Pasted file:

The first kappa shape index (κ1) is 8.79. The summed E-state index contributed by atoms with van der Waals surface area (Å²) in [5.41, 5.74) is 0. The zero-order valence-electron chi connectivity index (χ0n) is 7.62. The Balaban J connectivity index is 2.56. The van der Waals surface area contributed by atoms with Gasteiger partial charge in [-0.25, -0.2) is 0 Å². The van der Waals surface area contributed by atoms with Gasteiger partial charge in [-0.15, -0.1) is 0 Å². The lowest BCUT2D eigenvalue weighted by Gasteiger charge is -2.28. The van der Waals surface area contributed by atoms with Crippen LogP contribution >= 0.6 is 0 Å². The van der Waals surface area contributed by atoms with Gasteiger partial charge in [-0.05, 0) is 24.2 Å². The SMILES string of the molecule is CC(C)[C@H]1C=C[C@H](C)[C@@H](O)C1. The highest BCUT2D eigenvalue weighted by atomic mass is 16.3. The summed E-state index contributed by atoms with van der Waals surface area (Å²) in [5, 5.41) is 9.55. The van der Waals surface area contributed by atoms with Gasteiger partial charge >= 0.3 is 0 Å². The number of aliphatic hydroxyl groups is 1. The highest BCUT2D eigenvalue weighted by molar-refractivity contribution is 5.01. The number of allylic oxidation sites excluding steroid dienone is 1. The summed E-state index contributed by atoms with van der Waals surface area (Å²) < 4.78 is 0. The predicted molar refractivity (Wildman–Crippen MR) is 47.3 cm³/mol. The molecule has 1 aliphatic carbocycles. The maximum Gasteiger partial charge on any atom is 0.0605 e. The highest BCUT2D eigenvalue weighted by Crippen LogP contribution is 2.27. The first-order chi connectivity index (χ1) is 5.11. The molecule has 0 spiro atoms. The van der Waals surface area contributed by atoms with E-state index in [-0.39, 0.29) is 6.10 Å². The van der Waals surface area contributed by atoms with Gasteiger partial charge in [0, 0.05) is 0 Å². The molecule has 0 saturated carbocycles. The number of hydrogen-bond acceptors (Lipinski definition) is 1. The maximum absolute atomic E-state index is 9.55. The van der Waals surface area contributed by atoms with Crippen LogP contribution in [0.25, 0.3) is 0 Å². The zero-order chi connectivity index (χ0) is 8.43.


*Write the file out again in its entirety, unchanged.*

The first kappa shape index (κ1) is 8.79. The summed E-state index contributed by atoms with van der Waals surface area (Å²) in [5.41, 5.74) is 0. The zero-order valence-electron chi connectivity index (χ0n) is 7.62. The Balaban J connectivity index is 2.56. The van der Waals surface area contributed by atoms with Gasteiger partial charge in [-0.25, -0.2) is 0 Å². The van der Waals surface area contributed by atoms with Gasteiger partial charge in [-0.15, -0.1) is 0 Å². The lowest BCUT2D eigenvalue weighted by Gasteiger charge is -2.28. The van der Waals surface area contributed by atoms with Crippen LogP contribution >= 0.6 is 0 Å². The van der Waals surface area contributed by atoms with Gasteiger partial charge in [-0.05, 0) is 24.2 Å². The SMILES string of the molecule is CC(C)[C@H]1C=C[C@H](C)[C@@H](O)C1. The highest BCUT2D eigenvalue weighted by atomic mass is 16.3. The summed E-state index contributed by atoms with van der Waals surface area (Å²) in [5, 5.41) is 9.55. The van der Waals surface area contributed by atoms with Gasteiger partial charge >= 0.3 is 0 Å². The number of aliphatic hydroxyl groups is 1. The highest BCUT2D eigenvalue weighted by molar-refractivity contribution is 5.01. The number of allylic oxidation sites excluding steroid dienone is 1. The summed E-state index contributed by atoms with van der Waals surface area (Å²) < 4.78 is 0. The predicted molar refractivity (Wildman–Crippen MR) is 47.3 cm³/mol. The molecule has 1 aliphatic carbocycles. The maximum Gasteiger partial charge on any atom is 0.0605 e. The highest BCUT2D eigenvalue weighted by Crippen LogP contribution is 2.27. The first-order chi connectivity index (χ1) is 5.11. The molecule has 0 spiro atoms. The van der Waals surface area contributed by atoms with E-state index in [-0.39, 0.29) is 6.10 Å². The van der Waals surface area contributed by atoms with Gasteiger partial charge in [0, 0.05) is 0 Å². The molecule has 0 saturated carbocycles. The number of hydrogen-bond acceptors (Lipinski definition) is 1. The maximum absolute atomic E-state index is 9.55. The van der Waals surface area contributed by atoms with Crippen LogP contribution in [0.25, 0.3) is 0 Å². The zero-order chi connectivity index (χ0) is 8.43.